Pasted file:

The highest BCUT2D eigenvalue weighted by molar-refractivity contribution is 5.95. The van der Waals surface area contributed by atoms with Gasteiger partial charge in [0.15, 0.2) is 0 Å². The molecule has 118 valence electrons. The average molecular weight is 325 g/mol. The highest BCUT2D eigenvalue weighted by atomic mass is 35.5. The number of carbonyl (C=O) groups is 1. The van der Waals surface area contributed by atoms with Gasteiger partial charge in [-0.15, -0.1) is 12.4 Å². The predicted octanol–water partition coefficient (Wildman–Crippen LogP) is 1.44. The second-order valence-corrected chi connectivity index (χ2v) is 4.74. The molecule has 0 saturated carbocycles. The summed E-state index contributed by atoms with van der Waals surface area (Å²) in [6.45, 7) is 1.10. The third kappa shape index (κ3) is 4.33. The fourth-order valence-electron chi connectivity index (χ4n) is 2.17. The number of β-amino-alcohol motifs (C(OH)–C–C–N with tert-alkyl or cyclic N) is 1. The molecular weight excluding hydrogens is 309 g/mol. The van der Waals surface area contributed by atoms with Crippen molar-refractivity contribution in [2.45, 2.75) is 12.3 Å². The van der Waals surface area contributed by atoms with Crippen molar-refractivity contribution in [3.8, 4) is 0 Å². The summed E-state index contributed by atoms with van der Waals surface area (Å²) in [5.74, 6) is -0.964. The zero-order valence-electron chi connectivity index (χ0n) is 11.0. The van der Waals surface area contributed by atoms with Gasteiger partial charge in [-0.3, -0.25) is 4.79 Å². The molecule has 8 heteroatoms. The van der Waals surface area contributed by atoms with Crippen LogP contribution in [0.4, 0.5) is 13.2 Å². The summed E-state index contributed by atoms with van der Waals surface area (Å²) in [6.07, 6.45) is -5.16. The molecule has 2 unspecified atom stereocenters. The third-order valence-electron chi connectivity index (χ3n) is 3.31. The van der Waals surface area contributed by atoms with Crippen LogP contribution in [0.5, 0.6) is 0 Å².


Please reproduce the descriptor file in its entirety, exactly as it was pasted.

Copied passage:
The highest BCUT2D eigenvalue weighted by molar-refractivity contribution is 5.95. The van der Waals surface area contributed by atoms with Gasteiger partial charge in [0.15, 0.2) is 0 Å². The molecule has 118 valence electrons. The average molecular weight is 325 g/mol. The highest BCUT2D eigenvalue weighted by atomic mass is 35.5. The number of carbonyl (C=O) groups is 1. The van der Waals surface area contributed by atoms with Gasteiger partial charge in [-0.15, -0.1) is 12.4 Å². The predicted octanol–water partition coefficient (Wildman–Crippen LogP) is 1.44. The second-order valence-corrected chi connectivity index (χ2v) is 4.74. The molecule has 0 saturated carbocycles. The summed E-state index contributed by atoms with van der Waals surface area (Å²) in [6.45, 7) is 1.10. The third kappa shape index (κ3) is 4.33. The fourth-order valence-electron chi connectivity index (χ4n) is 2.17. The number of β-amino-alcohol motifs (C(OH)–C–C–N with tert-alkyl or cyclic N) is 1. The molecular weight excluding hydrogens is 309 g/mol. The van der Waals surface area contributed by atoms with Crippen molar-refractivity contribution in [2.45, 2.75) is 12.3 Å². The van der Waals surface area contributed by atoms with Crippen molar-refractivity contribution in [3.8, 4) is 0 Å². The summed E-state index contributed by atoms with van der Waals surface area (Å²) in [5.74, 6) is -0.964. The zero-order valence-electron chi connectivity index (χ0n) is 11.0. The van der Waals surface area contributed by atoms with Gasteiger partial charge in [-0.3, -0.25) is 4.79 Å². The molecule has 8 heteroatoms. The van der Waals surface area contributed by atoms with Crippen LogP contribution in [0.4, 0.5) is 13.2 Å². The summed E-state index contributed by atoms with van der Waals surface area (Å²) in [6.07, 6.45) is -5.16. The molecule has 2 unspecified atom stereocenters. The third-order valence-electron chi connectivity index (χ3n) is 3.31. The van der Waals surface area contributed by atoms with Crippen LogP contribution in [0.5, 0.6) is 0 Å².